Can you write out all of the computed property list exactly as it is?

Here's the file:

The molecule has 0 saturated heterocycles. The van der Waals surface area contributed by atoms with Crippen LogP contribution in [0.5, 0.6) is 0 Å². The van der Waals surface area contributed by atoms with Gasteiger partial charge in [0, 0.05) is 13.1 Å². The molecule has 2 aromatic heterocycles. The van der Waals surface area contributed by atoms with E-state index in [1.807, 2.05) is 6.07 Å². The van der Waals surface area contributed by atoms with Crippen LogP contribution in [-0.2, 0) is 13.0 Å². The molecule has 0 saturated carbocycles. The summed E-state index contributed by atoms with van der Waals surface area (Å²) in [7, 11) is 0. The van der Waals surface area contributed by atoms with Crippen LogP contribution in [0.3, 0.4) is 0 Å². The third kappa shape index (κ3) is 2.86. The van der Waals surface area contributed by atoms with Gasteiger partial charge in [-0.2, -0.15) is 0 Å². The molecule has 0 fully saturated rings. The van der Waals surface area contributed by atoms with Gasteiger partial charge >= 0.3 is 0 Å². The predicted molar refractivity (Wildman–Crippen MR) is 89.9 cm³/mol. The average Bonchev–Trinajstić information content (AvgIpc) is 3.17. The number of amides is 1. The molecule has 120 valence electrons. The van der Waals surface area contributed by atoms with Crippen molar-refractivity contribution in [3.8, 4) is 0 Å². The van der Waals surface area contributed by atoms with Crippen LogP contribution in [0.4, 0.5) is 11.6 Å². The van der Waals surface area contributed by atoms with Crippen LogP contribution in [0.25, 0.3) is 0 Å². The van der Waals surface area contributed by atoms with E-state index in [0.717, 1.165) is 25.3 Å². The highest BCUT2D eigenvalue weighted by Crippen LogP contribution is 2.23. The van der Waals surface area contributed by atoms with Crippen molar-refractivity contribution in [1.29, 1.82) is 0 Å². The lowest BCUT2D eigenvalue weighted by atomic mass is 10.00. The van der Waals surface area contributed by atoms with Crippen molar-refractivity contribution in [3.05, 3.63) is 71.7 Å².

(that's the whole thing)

The molecule has 0 saturated heterocycles. The van der Waals surface area contributed by atoms with Crippen LogP contribution in [0.5, 0.6) is 0 Å². The van der Waals surface area contributed by atoms with Gasteiger partial charge in [0, 0.05) is 13.1 Å². The molecule has 2 aromatic heterocycles. The van der Waals surface area contributed by atoms with E-state index in [1.807, 2.05) is 6.07 Å². The van der Waals surface area contributed by atoms with Crippen LogP contribution in [-0.2, 0) is 13.0 Å². The molecule has 0 saturated carbocycles. The summed E-state index contributed by atoms with van der Waals surface area (Å²) in [7, 11) is 0. The van der Waals surface area contributed by atoms with Crippen LogP contribution in [0.3, 0.4) is 0 Å². The third kappa shape index (κ3) is 2.86. The van der Waals surface area contributed by atoms with Gasteiger partial charge in [-0.2, -0.15) is 0 Å². The molecule has 0 fully saturated rings. The van der Waals surface area contributed by atoms with Gasteiger partial charge >= 0.3 is 0 Å². The predicted molar refractivity (Wildman–Crippen MR) is 89.9 cm³/mol. The average Bonchev–Trinajstić information content (AvgIpc) is 3.17. The number of amides is 1. The molecule has 120 valence electrons. The van der Waals surface area contributed by atoms with Crippen molar-refractivity contribution in [3.8, 4) is 0 Å². The van der Waals surface area contributed by atoms with Crippen LogP contribution in [0.4, 0.5) is 11.6 Å². The van der Waals surface area contributed by atoms with Crippen LogP contribution in [0.25, 0.3) is 0 Å². The van der Waals surface area contributed by atoms with E-state index in [0.717, 1.165) is 25.3 Å². The highest BCUT2D eigenvalue weighted by Crippen LogP contribution is 2.23. The van der Waals surface area contributed by atoms with Crippen molar-refractivity contribution in [1.29, 1.82) is 0 Å². The lowest BCUT2D eigenvalue weighted by atomic mass is 10.00. The van der Waals surface area contributed by atoms with Crippen molar-refractivity contribution in [3.05, 3.63) is 71.7 Å².